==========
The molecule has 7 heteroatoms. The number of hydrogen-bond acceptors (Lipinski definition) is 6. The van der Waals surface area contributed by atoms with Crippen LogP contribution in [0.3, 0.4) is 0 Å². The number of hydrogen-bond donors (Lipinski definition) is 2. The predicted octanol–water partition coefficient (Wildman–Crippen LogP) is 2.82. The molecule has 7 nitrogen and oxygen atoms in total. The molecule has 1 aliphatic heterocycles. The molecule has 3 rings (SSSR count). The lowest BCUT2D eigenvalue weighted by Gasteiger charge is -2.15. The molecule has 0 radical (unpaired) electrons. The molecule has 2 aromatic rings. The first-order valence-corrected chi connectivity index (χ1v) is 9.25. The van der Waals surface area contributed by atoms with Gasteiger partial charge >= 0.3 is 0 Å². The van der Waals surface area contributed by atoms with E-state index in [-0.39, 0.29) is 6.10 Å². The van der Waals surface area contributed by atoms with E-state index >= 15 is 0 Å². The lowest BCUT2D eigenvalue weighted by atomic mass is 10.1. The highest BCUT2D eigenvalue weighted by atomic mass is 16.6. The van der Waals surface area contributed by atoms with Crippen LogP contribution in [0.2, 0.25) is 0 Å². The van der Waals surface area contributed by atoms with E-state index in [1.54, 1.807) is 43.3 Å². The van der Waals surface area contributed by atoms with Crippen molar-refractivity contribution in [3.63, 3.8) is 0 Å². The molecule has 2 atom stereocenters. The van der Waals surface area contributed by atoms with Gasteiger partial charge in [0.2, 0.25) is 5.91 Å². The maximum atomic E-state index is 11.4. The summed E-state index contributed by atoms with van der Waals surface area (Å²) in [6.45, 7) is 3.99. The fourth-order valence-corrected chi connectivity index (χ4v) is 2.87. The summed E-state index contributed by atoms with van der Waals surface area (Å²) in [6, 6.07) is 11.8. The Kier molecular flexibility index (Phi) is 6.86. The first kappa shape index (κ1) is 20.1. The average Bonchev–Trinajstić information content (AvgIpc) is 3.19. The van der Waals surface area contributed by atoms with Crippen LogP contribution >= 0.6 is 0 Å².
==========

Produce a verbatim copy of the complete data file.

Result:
The molecule has 7 heteroatoms. The number of hydrogen-bond acceptors (Lipinski definition) is 6. The van der Waals surface area contributed by atoms with Crippen LogP contribution in [0.3, 0.4) is 0 Å². The number of hydrogen-bond donors (Lipinski definition) is 2. The predicted octanol–water partition coefficient (Wildman–Crippen LogP) is 2.82. The molecule has 7 nitrogen and oxygen atoms in total. The molecule has 1 aliphatic heterocycles. The molecule has 3 rings (SSSR count). The lowest BCUT2D eigenvalue weighted by Gasteiger charge is -2.15. The molecule has 0 radical (unpaired) electrons. The molecule has 2 aromatic rings. The first-order valence-corrected chi connectivity index (χ1v) is 9.25. The van der Waals surface area contributed by atoms with Gasteiger partial charge >= 0.3 is 0 Å². The van der Waals surface area contributed by atoms with E-state index in [-0.39, 0.29) is 6.10 Å². The van der Waals surface area contributed by atoms with E-state index >= 15 is 0 Å². The lowest BCUT2D eigenvalue weighted by atomic mass is 10.1. The highest BCUT2D eigenvalue weighted by atomic mass is 16.6. The van der Waals surface area contributed by atoms with Crippen LogP contribution in [0.2, 0.25) is 0 Å². The van der Waals surface area contributed by atoms with E-state index in [1.54, 1.807) is 43.3 Å². The van der Waals surface area contributed by atoms with Crippen molar-refractivity contribution in [3.63, 3.8) is 0 Å². The molecule has 2 atom stereocenters. The van der Waals surface area contributed by atoms with Gasteiger partial charge in [0.2, 0.25) is 5.91 Å². The maximum atomic E-state index is 11.4. The summed E-state index contributed by atoms with van der Waals surface area (Å²) in [6.45, 7) is 3.99. The fourth-order valence-corrected chi connectivity index (χ4v) is 2.87. The summed E-state index contributed by atoms with van der Waals surface area (Å²) in [6, 6.07) is 11.8. The Kier molecular flexibility index (Phi) is 6.86. The first kappa shape index (κ1) is 20.1. The average Bonchev–Trinajstić information content (AvgIpc) is 3.19. The van der Waals surface area contributed by atoms with Crippen LogP contribution >= 0.6 is 0 Å².